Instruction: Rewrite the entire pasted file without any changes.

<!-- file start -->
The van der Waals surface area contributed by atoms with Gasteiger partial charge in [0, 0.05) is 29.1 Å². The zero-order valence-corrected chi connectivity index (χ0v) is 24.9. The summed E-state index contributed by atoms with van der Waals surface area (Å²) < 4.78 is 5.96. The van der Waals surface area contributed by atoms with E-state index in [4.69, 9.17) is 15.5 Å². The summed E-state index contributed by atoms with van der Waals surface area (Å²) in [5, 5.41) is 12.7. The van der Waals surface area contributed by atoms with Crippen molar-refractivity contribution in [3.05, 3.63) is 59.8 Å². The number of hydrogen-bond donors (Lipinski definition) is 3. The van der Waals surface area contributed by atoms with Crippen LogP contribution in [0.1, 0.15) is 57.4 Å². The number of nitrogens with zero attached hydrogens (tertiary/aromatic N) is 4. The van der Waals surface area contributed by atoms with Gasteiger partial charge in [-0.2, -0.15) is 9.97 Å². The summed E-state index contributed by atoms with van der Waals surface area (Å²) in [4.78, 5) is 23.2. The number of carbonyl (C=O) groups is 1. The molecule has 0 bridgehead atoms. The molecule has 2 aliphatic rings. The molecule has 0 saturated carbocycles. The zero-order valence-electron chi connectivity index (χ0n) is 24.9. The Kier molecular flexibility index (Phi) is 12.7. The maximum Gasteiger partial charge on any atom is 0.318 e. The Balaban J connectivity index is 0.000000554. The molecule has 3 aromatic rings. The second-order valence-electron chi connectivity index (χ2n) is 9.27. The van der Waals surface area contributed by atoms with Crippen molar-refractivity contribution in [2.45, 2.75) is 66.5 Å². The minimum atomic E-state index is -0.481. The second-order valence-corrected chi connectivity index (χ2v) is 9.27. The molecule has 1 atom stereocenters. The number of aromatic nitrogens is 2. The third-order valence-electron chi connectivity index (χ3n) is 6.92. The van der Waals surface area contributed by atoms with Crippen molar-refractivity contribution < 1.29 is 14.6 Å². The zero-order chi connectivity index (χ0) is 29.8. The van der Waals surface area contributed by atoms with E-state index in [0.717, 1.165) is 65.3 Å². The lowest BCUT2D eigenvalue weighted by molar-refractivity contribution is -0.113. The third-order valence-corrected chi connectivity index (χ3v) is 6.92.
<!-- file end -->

The van der Waals surface area contributed by atoms with Gasteiger partial charge in [0, 0.05) is 29.1 Å². The zero-order valence-corrected chi connectivity index (χ0v) is 24.9. The summed E-state index contributed by atoms with van der Waals surface area (Å²) < 4.78 is 5.96. The van der Waals surface area contributed by atoms with E-state index in [4.69, 9.17) is 15.5 Å². The summed E-state index contributed by atoms with van der Waals surface area (Å²) in [5, 5.41) is 12.7. The van der Waals surface area contributed by atoms with Crippen molar-refractivity contribution in [3.05, 3.63) is 59.8 Å². The number of hydrogen-bond donors (Lipinski definition) is 3. The van der Waals surface area contributed by atoms with Crippen LogP contribution in [0.1, 0.15) is 57.4 Å². The number of nitrogens with zero attached hydrogens (tertiary/aromatic N) is 4. The van der Waals surface area contributed by atoms with Gasteiger partial charge in [-0.2, -0.15) is 9.97 Å². The summed E-state index contributed by atoms with van der Waals surface area (Å²) in [4.78, 5) is 23.2. The number of carbonyl (C=O) groups is 1. The molecule has 0 bridgehead atoms. The molecule has 2 aliphatic rings. The molecule has 0 saturated carbocycles. The zero-order valence-electron chi connectivity index (χ0n) is 24.9. The Kier molecular flexibility index (Phi) is 12.7. The maximum Gasteiger partial charge on any atom is 0.318 e. The Balaban J connectivity index is 0.000000554. The molecule has 3 aromatic rings. The second-order valence-electron chi connectivity index (χ2n) is 9.27. The van der Waals surface area contributed by atoms with Crippen molar-refractivity contribution in [2.45, 2.75) is 66.5 Å². The minimum atomic E-state index is -0.481. The second-order valence-corrected chi connectivity index (χ2v) is 9.27. The molecule has 1 atom stereocenters. The number of aromatic nitrogens is 2. The third-order valence-electron chi connectivity index (χ3n) is 6.92. The van der Waals surface area contributed by atoms with Crippen molar-refractivity contribution < 1.29 is 14.6 Å². The zero-order chi connectivity index (χ0) is 29.8. The van der Waals surface area contributed by atoms with E-state index in [0.717, 1.165) is 65.3 Å². The lowest BCUT2D eigenvalue weighted by molar-refractivity contribution is -0.113. The third-order valence-corrected chi connectivity index (χ3v) is 6.92.